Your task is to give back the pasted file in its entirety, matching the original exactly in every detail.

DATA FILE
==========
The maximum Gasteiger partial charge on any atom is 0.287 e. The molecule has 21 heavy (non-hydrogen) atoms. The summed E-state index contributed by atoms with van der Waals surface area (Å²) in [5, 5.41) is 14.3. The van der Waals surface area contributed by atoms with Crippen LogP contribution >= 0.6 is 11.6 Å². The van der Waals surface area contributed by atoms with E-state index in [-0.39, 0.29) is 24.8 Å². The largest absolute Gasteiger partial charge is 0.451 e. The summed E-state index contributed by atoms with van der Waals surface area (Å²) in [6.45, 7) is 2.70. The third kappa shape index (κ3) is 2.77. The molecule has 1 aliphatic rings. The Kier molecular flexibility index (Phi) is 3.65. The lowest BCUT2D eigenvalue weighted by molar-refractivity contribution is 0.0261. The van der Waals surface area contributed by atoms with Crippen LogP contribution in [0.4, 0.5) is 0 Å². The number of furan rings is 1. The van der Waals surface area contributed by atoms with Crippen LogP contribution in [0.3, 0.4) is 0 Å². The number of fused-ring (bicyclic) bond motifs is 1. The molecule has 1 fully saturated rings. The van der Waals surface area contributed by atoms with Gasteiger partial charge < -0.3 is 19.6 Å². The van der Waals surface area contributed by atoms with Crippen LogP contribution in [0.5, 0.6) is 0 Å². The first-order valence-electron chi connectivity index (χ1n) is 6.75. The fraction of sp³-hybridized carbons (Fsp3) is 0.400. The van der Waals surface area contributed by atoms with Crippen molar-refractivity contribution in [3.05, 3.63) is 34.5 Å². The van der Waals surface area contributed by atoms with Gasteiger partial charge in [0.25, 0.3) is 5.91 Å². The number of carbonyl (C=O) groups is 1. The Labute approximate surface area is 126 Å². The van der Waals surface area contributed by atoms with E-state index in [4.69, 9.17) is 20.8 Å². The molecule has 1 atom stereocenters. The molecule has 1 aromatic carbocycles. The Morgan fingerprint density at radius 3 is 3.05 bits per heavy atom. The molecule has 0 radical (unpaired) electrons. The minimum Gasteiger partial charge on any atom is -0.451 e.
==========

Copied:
The maximum Gasteiger partial charge on any atom is 0.287 e. The molecule has 21 heavy (non-hydrogen) atoms. The summed E-state index contributed by atoms with van der Waals surface area (Å²) in [5, 5.41) is 14.3. The van der Waals surface area contributed by atoms with Crippen LogP contribution >= 0.6 is 11.6 Å². The van der Waals surface area contributed by atoms with E-state index in [-0.39, 0.29) is 24.8 Å². The largest absolute Gasteiger partial charge is 0.451 e. The summed E-state index contributed by atoms with van der Waals surface area (Å²) in [6.45, 7) is 2.70. The third kappa shape index (κ3) is 2.77. The molecule has 1 aliphatic rings. The Kier molecular flexibility index (Phi) is 3.65. The lowest BCUT2D eigenvalue weighted by molar-refractivity contribution is 0.0261. The van der Waals surface area contributed by atoms with Crippen LogP contribution in [0.4, 0.5) is 0 Å². The number of furan rings is 1. The van der Waals surface area contributed by atoms with Crippen LogP contribution in [0.3, 0.4) is 0 Å². The number of fused-ring (bicyclic) bond motifs is 1. The molecule has 1 fully saturated rings. The van der Waals surface area contributed by atoms with Gasteiger partial charge < -0.3 is 19.6 Å². The van der Waals surface area contributed by atoms with Crippen LogP contribution in [0.5, 0.6) is 0 Å². The first-order valence-electron chi connectivity index (χ1n) is 6.75. The fraction of sp³-hybridized carbons (Fsp3) is 0.400. The van der Waals surface area contributed by atoms with Crippen molar-refractivity contribution in [3.05, 3.63) is 34.5 Å². The van der Waals surface area contributed by atoms with Gasteiger partial charge in [0.25, 0.3) is 5.91 Å². The number of carbonyl (C=O) groups is 1. The Labute approximate surface area is 126 Å². The van der Waals surface area contributed by atoms with E-state index in [4.69, 9.17) is 20.8 Å². The molecule has 1 atom stereocenters. The molecule has 1 aromatic carbocycles. The Morgan fingerprint density at radius 3 is 3.05 bits per heavy atom. The molecule has 0 radical (unpaired) electrons. The minimum Gasteiger partial charge on any atom is -0.451 e.